Blog

The Banality of Biopics

Hannah Arendt is a film that focuses almost exclusively on the subject of thinking, or rather on the subject of thinking while smoking cigarettes.

When Panic Takes Over

Unlike those classic tales written to interrupt moral panic, writing from the panicked perspective is a terrible narrative strategy. It isolates the reader or viewer from the characters and doesn’t allow for emotional engagement with the story.

What is privacy in America?

Why do we continue to leak celebrity nudes, berate Weiner for his sexting problems, and yet continue to do these very same things in our own homes?

Fifty Shades of Wave: Godard’s Alphaville as Fan Fiction

I have come to a most alarming conclusion: Jean-Luc Godard wrote fan fiction.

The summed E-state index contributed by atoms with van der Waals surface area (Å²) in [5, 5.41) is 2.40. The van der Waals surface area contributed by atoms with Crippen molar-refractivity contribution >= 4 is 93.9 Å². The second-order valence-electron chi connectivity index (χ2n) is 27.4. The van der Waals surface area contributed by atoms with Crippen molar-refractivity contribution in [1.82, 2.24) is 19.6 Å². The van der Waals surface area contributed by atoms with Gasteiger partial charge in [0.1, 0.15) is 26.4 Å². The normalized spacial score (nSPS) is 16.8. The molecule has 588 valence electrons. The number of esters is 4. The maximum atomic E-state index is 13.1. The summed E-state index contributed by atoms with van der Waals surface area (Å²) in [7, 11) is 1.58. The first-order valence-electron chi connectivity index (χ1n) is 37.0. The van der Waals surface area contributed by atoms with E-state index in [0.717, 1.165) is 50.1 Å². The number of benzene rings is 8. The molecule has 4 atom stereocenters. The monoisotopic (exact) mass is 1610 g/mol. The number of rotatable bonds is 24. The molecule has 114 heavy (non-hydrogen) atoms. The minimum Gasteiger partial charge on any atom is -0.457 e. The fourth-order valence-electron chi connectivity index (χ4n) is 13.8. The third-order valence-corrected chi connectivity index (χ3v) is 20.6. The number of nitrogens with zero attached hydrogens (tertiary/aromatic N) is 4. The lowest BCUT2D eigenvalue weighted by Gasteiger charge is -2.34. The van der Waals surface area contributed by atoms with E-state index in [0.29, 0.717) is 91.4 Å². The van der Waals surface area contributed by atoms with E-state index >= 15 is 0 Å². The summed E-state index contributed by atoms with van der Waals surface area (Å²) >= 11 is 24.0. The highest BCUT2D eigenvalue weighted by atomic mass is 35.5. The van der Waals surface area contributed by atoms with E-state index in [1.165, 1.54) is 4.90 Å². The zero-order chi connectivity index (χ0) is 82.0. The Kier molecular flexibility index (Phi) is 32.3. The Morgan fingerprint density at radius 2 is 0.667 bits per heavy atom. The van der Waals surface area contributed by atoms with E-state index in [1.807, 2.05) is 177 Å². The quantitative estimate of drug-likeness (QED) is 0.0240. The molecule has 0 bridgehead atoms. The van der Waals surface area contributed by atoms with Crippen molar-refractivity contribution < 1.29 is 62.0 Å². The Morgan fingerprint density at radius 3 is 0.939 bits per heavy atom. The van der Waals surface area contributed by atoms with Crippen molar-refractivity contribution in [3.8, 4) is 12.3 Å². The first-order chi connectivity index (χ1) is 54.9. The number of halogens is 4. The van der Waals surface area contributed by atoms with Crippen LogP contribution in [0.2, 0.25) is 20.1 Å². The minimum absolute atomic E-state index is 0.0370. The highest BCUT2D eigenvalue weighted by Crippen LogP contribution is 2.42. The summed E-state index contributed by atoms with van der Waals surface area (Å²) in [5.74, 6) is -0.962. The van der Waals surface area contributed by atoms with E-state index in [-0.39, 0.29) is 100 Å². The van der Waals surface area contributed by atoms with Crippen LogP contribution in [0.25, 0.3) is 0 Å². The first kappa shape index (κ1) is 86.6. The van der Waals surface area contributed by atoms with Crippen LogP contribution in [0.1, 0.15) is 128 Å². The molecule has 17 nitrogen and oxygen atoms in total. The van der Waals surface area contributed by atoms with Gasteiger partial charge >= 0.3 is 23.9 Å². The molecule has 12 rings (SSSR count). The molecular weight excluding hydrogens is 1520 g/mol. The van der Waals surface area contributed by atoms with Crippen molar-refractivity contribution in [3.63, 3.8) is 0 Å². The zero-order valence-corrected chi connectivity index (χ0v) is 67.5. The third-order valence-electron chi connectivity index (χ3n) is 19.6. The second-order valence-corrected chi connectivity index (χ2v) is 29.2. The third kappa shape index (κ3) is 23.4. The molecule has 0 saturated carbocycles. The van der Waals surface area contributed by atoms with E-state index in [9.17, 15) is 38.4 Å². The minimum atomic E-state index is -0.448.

Divination Tech in The Twenty-First Century

Pure of heart and bent on obliterating intention, Matias Viegener allows time, intuition and chance to flow into and through a formal structure.

Fuzzy Apologies: A Press Conference With a Disgraced Pol Who’s Sorry This Time, Really.

None of these allegations approach to the totality of what, after much therapy, I have learned to describe as my “natural freak gene.”

Big Data, Slow Speeds

Underlying this technological angst is something deeper, more primal. It is the sense that some right, however virtualized, is being denied by the cartelization of the American telecom space.

Arguing for the Primacy of the Author in Comics

From a trip to a comics shop, it would be easy to conclude that comic book characters are more important than the people crafting their adventures. Except they aren’t.

What A Day Job Gives You

A day job. That vile-sounding thing. If you type the words “day job” enough times, they start to seem like a sex act. A sex act you do for money.

Sex and Punishment: Homosexuality in and out of Prison

It’s clear that sex and punishment are nearly synonymous in the logic of capitalist mass incarceration.